If only we could all get along like this without having to have a riot first.

Unusual Skills Week!

A couple of weeks ago, in the last week of July, I was lucky enough to attend Unusual Stage School’s skills week. A Disability Arts Cymru project, and with me based in Cardiff / Wales for my degree, I was able to gate-crash an amazing week with an amazing bunch of people. We worked on script development, performance, voice, singing (yes, singing) movement (where I tripped over the instructor) improv and physical theatre (not, as I had imagined, a sort of hippy wafting pretending-to-be-trees exercise, but in fact a type of improv). My fellow skills week attendees all knew each other with a couple of exceptions, but I was made to feel so welcome it was incredible. Usually, I struggle a lot with socialising with non-signers, but this lot were so patient, apparently happy to repeat themselves ad infinatum, and even better, a few of them knew a couple of signs and the manual alphabet, which in some cases can make or break a conversation. I even ended up staying over during the course, despite my misgivings (leaving my parents unsupervised and I typically don’t handle hearing social situations well) and I can honestly say that at the end of the week I didn’t want to leave. I wanted another week! Hell, I would have stayed for a month. We could call it ‘Big Brother DAC’ and sell the TV rights to the BBC…

One of the happiest moments had to be sitting on a makeshift bench in Cardiff Bay with the usual suspects, nibbling ‘starters’ we’d got from Tesco’s (chargrilled mushroom pasta and three bean salad, mmmm) and chatting in the evening sun while waiting for our accommodation to prepare our (somewhat unimaginative) supper. The less said about Hamgate, the better. But I couldn’t really complain as we were staying round the back of the Millennium Centre, an incredible location, and I was staying with a great bunch of people. Have I already said that? Well they were. From the bass tones of Richard, to the sweetness of Gwilym, to the cuteness of our youngest member, to the outgoing Laura, well you get the idea, I’d better stop here or I’ll make myself sick. But I loved them all, I really did. From my Persian General to the PAs.

And let’s not forget the reason we were all there – skills week! I now know that I naturally sing in a low pitch (no Katherine Jenkins then) that my speech / vocal pitch range is wider than I had thought, that there are many, many ways to say ‘yes’ when really you mean ‘no’, that physical theatre doesn’t necessarily involve pretending to be trees and improv in all its forms can be a lot of fun.

I learned that coffee and toffee are a nice combination for ice cream, that a buffalo burger actually tastes quite nice, and that a Strawberry Capirinha is a lovely cocktail. I also learned that it’s possible to put on four pounds in five days. I’ve lost those extra pounds though, thanks to the virus I picked up as a souvenir. One of those viruses that reduces your IQ level by half and makes it hard to think while you sniffle into your tissue.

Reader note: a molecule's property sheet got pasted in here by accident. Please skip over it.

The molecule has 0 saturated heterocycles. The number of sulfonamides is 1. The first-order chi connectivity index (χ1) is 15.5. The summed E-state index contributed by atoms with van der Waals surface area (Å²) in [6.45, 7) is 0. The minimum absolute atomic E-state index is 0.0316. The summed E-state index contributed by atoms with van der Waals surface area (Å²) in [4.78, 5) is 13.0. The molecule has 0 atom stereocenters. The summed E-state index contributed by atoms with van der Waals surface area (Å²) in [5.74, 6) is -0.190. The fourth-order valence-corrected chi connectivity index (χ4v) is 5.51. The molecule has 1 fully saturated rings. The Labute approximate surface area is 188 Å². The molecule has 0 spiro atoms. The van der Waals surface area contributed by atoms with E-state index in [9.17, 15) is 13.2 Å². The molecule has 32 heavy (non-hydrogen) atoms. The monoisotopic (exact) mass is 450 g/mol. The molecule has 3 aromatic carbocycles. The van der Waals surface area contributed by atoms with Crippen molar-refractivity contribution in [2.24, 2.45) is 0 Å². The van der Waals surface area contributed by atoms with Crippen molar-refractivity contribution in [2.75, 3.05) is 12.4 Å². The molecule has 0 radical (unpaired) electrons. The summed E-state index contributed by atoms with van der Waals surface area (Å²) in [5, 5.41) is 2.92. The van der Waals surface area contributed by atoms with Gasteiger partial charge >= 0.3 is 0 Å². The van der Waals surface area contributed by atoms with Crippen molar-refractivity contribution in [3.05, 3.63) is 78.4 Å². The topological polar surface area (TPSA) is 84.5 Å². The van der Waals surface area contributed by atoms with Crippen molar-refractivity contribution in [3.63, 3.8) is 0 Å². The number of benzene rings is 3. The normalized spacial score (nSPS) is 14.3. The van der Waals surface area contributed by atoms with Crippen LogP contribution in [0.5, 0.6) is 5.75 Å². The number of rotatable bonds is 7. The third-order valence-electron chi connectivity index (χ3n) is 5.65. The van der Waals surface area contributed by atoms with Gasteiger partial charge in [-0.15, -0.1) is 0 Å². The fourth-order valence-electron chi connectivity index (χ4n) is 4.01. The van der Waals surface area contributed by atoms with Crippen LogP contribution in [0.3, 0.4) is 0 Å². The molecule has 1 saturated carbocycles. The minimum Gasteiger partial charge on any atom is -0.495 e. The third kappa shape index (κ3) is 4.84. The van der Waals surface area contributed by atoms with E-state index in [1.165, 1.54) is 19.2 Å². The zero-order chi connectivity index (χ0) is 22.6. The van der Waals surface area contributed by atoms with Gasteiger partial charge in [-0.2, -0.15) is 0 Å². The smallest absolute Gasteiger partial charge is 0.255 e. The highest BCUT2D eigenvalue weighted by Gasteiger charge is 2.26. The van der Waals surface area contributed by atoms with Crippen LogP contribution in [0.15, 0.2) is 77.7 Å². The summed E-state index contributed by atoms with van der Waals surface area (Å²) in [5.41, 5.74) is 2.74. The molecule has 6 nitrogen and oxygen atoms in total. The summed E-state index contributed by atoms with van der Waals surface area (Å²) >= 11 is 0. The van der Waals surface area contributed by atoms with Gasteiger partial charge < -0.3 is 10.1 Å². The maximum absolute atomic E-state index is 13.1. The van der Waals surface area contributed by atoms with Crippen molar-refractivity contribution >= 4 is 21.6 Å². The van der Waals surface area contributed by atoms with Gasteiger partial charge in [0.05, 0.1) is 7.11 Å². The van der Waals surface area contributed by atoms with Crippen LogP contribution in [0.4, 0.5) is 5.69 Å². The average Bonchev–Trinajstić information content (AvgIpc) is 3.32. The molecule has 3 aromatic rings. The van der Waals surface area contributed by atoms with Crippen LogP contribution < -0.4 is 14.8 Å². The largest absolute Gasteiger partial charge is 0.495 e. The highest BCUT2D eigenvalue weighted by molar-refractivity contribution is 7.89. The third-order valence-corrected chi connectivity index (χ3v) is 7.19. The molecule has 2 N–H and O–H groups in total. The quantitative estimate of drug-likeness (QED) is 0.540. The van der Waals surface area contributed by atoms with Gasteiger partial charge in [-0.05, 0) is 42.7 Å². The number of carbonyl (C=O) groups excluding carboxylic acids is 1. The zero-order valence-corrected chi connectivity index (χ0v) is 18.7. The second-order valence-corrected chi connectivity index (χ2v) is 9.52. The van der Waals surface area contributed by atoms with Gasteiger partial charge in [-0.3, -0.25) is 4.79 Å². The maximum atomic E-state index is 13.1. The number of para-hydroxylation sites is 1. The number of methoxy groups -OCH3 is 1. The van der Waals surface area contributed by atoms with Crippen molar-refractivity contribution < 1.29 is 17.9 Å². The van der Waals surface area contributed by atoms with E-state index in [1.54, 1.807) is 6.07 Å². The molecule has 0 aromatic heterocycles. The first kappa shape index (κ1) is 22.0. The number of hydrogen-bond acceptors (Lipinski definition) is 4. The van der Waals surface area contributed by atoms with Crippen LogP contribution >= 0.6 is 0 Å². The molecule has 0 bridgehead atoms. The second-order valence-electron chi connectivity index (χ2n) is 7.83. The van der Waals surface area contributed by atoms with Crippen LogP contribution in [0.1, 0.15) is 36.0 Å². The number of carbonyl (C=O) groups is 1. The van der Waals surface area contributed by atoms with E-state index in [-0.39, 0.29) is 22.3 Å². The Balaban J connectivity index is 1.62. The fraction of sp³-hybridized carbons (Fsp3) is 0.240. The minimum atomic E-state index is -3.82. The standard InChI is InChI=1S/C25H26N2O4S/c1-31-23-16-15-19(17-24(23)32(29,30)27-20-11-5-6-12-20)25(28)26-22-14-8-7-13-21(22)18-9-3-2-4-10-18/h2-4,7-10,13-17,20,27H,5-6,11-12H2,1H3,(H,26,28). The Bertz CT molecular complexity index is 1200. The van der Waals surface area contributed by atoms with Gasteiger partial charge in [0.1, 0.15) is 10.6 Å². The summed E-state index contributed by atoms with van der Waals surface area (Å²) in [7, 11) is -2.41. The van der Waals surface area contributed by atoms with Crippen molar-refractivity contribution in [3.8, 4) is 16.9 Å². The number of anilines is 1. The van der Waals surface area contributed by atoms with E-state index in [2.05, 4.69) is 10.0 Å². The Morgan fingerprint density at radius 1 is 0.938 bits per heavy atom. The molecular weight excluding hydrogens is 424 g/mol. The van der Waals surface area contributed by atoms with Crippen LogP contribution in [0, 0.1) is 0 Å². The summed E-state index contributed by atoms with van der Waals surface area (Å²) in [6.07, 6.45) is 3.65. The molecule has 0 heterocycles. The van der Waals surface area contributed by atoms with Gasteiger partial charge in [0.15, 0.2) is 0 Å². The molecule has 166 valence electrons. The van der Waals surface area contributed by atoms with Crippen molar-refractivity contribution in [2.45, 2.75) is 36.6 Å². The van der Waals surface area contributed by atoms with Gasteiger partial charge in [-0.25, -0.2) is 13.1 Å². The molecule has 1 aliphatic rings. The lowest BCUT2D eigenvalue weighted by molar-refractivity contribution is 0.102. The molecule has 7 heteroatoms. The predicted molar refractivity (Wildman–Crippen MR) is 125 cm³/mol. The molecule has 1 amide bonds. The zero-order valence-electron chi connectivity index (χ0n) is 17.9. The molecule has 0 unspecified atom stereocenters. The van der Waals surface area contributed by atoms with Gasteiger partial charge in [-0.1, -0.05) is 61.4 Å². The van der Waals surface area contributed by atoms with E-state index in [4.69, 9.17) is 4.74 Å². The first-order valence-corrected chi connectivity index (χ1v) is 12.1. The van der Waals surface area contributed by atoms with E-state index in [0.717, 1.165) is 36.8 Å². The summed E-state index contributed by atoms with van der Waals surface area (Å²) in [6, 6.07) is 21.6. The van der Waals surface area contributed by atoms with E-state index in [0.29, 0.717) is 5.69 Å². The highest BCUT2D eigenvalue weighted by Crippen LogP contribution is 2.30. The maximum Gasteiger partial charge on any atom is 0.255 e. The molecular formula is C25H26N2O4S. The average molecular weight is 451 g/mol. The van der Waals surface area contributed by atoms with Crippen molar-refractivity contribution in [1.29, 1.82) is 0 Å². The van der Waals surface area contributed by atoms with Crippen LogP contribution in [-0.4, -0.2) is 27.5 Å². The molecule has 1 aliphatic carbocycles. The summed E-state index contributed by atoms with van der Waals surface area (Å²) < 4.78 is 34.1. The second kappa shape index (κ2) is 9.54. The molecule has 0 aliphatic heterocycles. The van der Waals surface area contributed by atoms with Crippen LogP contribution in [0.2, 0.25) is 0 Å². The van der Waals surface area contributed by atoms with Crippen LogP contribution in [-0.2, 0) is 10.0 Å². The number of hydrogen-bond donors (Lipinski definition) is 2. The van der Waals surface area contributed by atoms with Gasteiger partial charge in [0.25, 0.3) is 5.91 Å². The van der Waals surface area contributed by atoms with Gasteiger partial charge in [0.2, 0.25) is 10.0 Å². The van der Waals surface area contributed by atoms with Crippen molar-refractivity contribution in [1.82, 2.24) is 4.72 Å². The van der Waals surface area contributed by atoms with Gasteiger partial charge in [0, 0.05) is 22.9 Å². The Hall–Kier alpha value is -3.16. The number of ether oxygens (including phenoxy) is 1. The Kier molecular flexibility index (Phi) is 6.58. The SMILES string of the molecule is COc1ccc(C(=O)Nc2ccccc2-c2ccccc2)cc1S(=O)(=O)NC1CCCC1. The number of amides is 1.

It was still worth it though and I’d happily do it again! Love you guys!


The irony.

As I was forced to go through an ATOS medical last wednesday 11th, thousands of people were marching through London in protest at ATOS bullshit. As part of the Hardest Hit campaign, they marched to Parliament, and many went on to meet their MPs, and had imaginative posters with “ATOS don’t give a toss” and one with braille; “We’re being ……….. by the government!”. Apparently the braille word meant ‘screwed’…

But brilliant that people are rising up against ATOS, hopefully we can draw attention to how hopeless they are, and how completely inappropriate it is to give a company contracts to review benefits and then offer them bonuses for how many people they kick off said benefits. Biased much, anyone?

Their decisions in some cases have been outrageous, and their treatment of those who have mental disorders frankly shocking. How in heck is someone sitting at a computer clicking a mouse for half an hour supposed to assess someone’s mental health, especially if they’re not specifically trained to do so? Don’t we have psychologists for that sort of thing?

As for questions I was asked in the medical – almost word for word the form I filled in… oooh, must be 9 months ago now. That’s right, 9 months from initial claim to medical. And two months after last claim to medical. *Blows raspberry*

And the physical test at the end? Can I stand up? Can I raise my foot? Can I bend my knee? Can I stand on one leg and touch my nose whilst at the same time reciting the alphabet backwards? Well, maybe not that last one, but you get the idea.

I don’t think I have a future as a performing seal, but hopefully I have a future as Students With Disabilities officer at Cardiff University. That’s right, I’ve put my name down, no backing out now. Design meeting for posters this week, and gotta come up with a manifesto by Monday. Watch this space!